When I first started out my weight cutting, I was eating about 1,300 calories a day to keep my body strong in my workouts. (I am 5-0, if you are taller, you’d be eating more). Now that I’m two weeks out from my fight, I’m eating about 600 calories and doing more walking and less high intensity workout. I’m cutting out the carbs completely, sticking to clean high protein and fibre foods. I’ve built up my body and the muscles, now the focus is getting rid of those last few pounds of fat. In my last week I plan to water load to help lose the water weight before weigh-ins.

The hope is that the water weight should come off easily now that my fat percentage is low and water percentage is high.

When I look back on my fitness journey, through the various trials and experiments, I can see the benefits of understanding my body and the science behind nutrition and fitness itself. It has helped me achieve my goals in a sustainable and healthy way. I don’t view any of my pitfalls as actual failure as I found that with each step I took help me to get closer to truly cracking the code to my personal health.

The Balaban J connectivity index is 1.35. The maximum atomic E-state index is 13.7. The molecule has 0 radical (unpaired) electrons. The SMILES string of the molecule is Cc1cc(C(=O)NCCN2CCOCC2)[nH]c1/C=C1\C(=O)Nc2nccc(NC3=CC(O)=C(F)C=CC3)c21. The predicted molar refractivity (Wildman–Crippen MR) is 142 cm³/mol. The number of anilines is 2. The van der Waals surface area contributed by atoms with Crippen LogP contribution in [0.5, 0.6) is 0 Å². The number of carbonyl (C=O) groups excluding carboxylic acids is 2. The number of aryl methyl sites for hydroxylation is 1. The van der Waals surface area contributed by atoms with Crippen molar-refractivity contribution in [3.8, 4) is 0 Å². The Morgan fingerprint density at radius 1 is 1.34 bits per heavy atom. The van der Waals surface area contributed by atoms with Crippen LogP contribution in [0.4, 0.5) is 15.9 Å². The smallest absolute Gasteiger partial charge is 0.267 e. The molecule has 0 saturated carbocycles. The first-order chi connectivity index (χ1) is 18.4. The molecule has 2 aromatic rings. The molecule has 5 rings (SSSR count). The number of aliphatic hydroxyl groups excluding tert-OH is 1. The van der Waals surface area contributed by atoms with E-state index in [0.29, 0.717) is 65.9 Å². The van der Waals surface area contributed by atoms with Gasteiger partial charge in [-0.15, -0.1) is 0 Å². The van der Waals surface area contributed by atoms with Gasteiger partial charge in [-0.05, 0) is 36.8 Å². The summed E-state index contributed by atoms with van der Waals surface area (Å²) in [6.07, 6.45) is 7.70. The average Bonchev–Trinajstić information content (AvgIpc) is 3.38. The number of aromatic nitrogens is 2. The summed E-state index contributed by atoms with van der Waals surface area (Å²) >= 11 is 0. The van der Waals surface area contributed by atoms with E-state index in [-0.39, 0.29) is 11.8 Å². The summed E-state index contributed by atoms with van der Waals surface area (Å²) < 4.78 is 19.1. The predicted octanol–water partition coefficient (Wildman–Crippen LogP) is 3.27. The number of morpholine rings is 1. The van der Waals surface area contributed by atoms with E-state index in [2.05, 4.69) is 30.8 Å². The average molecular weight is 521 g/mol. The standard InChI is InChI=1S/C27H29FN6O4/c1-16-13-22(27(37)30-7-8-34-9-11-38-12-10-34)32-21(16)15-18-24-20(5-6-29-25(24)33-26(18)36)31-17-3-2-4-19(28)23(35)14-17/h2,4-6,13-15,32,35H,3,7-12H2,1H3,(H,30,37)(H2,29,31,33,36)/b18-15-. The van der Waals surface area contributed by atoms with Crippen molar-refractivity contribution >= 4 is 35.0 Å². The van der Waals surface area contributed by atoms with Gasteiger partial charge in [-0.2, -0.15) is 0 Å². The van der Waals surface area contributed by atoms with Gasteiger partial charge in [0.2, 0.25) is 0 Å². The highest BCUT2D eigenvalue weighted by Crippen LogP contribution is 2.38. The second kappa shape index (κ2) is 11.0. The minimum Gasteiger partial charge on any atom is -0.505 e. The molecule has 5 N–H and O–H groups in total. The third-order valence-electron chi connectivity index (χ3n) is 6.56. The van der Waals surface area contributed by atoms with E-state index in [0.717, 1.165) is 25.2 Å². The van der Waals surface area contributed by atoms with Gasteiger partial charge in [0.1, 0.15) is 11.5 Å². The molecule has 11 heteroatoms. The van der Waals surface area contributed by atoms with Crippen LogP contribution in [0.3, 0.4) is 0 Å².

I’m still looking for my first win inside the cage. This will be my third fight, so that makes me 0-2-0. Yes, it sucks on paper to be winless, but I feel I’ve learned a lot about myself in those fights. I think about GSP when he lost the belt to Matt Serra, and what he had to go through to win it back. Those girls were more experienced and I admire them for that.

Saturday, I will face Ridley Miley (0-0-0), 21, a BJJ brown belt and high level grappler, in Pennsylvania at strawweight. She beat former Invicta FC atomweight champion Alesha Zapittella in a grappling match earlier this year, so I know I’m in for a challenge. I currently weigh 124 pounds and hopefully, by the time you’re reading this, I’ll be slightly less as I plan on water loading this week.

I admire Riley. She’s accomplished so much at a young age. I’m going to stick more closely to the game plan, use more of my boxing, and focus on doing the things I need to do get my hand raised Saturday.

I’m going after it.

@Ripley_MMA